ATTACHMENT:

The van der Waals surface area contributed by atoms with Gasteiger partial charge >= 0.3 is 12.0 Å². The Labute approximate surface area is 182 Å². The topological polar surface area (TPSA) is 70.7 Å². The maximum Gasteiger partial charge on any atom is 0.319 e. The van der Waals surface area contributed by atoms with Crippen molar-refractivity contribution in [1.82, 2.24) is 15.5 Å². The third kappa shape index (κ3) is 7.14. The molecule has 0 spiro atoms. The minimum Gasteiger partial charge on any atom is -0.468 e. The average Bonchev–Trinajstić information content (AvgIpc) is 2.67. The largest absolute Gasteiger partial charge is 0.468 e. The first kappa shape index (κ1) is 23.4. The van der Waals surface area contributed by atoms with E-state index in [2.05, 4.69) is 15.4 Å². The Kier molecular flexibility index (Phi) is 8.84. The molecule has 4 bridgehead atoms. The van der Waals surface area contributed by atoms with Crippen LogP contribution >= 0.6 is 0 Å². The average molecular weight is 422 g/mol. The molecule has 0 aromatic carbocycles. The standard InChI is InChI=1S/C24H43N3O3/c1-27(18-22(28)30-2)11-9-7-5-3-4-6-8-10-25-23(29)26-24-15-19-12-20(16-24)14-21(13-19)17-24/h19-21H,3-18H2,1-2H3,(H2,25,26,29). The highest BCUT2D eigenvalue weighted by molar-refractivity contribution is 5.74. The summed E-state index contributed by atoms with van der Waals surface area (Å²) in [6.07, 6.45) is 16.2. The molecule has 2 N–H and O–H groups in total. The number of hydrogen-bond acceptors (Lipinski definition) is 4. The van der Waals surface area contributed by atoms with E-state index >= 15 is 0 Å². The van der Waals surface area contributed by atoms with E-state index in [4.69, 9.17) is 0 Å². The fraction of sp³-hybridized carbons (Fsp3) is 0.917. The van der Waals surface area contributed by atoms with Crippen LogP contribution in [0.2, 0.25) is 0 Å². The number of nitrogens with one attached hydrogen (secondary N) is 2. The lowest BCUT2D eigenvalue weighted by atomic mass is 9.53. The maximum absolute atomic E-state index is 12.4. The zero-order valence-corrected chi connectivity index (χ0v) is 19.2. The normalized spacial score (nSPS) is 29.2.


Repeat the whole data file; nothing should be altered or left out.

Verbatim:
The van der Waals surface area contributed by atoms with Gasteiger partial charge >= 0.3 is 12.0 Å². The Labute approximate surface area is 182 Å². The topological polar surface area (TPSA) is 70.7 Å². The maximum Gasteiger partial charge on any atom is 0.319 e. The van der Waals surface area contributed by atoms with Crippen molar-refractivity contribution in [1.82, 2.24) is 15.5 Å². The third kappa shape index (κ3) is 7.14. The molecule has 0 spiro atoms. The minimum Gasteiger partial charge on any atom is -0.468 e. The average Bonchev–Trinajstić information content (AvgIpc) is 2.67. The largest absolute Gasteiger partial charge is 0.468 e. The first kappa shape index (κ1) is 23.4. The van der Waals surface area contributed by atoms with E-state index in [2.05, 4.69) is 15.4 Å². The Kier molecular flexibility index (Phi) is 8.84. The molecule has 4 bridgehead atoms. The van der Waals surface area contributed by atoms with Crippen LogP contribution >= 0.6 is 0 Å². The average molecular weight is 422 g/mol. The molecule has 0 aromatic carbocycles. The standard InChI is InChI=1S/C24H43N3O3/c1-27(18-22(28)30-2)11-9-7-5-3-4-6-8-10-25-23(29)26-24-15-19-12-20(16-24)14-21(13-19)17-24/h19-21H,3-18H2,1-2H3,(H2,25,26,29). The highest BCUT2D eigenvalue weighted by molar-refractivity contribution is 5.74. The summed E-state index contributed by atoms with van der Waals surface area (Å²) in [6.07, 6.45) is 16.2. The molecule has 2 N–H and O–H groups in total. The number of hydrogen-bond acceptors (Lipinski definition) is 4. The van der Waals surface area contributed by atoms with E-state index >= 15 is 0 Å². The van der Waals surface area contributed by atoms with E-state index in [4.69, 9.17) is 0 Å². The fraction of sp³-hybridized carbons (Fsp3) is 0.917. The van der Waals surface area contributed by atoms with Crippen LogP contribution in [0.2, 0.25) is 0 Å². The number of nitrogens with one attached hydrogen (secondary N) is 2. The lowest BCUT2D eigenvalue weighted by atomic mass is 9.53. The maximum absolute atomic E-state index is 12.4. The zero-order valence-corrected chi connectivity index (χ0v) is 19.2. The normalized spacial score (nSPS) is 29.2.